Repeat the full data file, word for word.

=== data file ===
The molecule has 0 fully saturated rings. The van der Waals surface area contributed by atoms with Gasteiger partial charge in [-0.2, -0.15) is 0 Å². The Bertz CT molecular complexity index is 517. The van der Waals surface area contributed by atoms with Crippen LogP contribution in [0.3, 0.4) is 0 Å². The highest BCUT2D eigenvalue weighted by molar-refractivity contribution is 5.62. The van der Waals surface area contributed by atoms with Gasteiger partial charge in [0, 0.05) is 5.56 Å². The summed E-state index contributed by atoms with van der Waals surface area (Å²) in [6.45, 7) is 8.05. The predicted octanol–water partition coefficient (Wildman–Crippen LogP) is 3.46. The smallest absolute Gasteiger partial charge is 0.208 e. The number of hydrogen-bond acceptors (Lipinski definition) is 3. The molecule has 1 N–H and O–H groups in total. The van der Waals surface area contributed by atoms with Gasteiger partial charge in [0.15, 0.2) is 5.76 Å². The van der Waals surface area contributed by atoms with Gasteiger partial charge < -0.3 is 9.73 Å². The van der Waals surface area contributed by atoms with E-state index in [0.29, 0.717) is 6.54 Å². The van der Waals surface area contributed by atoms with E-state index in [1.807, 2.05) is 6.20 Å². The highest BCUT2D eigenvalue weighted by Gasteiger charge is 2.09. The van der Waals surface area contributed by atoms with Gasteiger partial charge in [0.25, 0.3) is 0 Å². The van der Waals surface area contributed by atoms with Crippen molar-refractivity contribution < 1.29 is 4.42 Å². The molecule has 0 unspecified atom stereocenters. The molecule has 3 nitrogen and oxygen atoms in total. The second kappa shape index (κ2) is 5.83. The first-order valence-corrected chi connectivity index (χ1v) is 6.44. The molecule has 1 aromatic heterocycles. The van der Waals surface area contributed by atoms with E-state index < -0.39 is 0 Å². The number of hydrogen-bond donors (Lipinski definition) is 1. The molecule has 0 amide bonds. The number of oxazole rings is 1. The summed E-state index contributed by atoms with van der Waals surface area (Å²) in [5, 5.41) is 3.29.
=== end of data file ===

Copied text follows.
The molecule has 0 fully saturated rings. The van der Waals surface area contributed by atoms with Gasteiger partial charge in [-0.2, -0.15) is 0 Å². The Bertz CT molecular complexity index is 517. The van der Waals surface area contributed by atoms with Crippen LogP contribution in [0.3, 0.4) is 0 Å². The highest BCUT2D eigenvalue weighted by molar-refractivity contribution is 5.62. The van der Waals surface area contributed by atoms with Gasteiger partial charge in [0, 0.05) is 5.56 Å². The summed E-state index contributed by atoms with van der Waals surface area (Å²) in [6.45, 7) is 8.05. The predicted octanol–water partition coefficient (Wildman–Crippen LogP) is 3.46. The smallest absolute Gasteiger partial charge is 0.208 e. The number of hydrogen-bond acceptors (Lipinski definition) is 3. The molecule has 1 N–H and O–H groups in total. The van der Waals surface area contributed by atoms with Gasteiger partial charge in [0.15, 0.2) is 5.76 Å². The van der Waals surface area contributed by atoms with Gasteiger partial charge < -0.3 is 9.73 Å². The van der Waals surface area contributed by atoms with E-state index in [0.29, 0.717) is 6.54 Å². The van der Waals surface area contributed by atoms with E-state index in [1.807, 2.05) is 6.20 Å². The highest BCUT2D eigenvalue weighted by Gasteiger charge is 2.09. The van der Waals surface area contributed by atoms with Gasteiger partial charge in [0.25, 0.3) is 0 Å². The van der Waals surface area contributed by atoms with Crippen molar-refractivity contribution < 1.29 is 4.42 Å². The molecule has 0 unspecified atom stereocenters. The molecule has 3 nitrogen and oxygen atoms in total. The second kappa shape index (κ2) is 5.83. The first-order valence-corrected chi connectivity index (χ1v) is 6.44. The molecule has 1 aromatic heterocycles. The van der Waals surface area contributed by atoms with E-state index < -0.39 is 0 Å². The number of hydrogen-bond donors (Lipinski definition) is 1. The molecule has 0 amide bonds. The number of oxazole rings is 1. The summed E-state index contributed by atoms with van der Waals surface area (Å²) in [5, 5.41) is 3.29.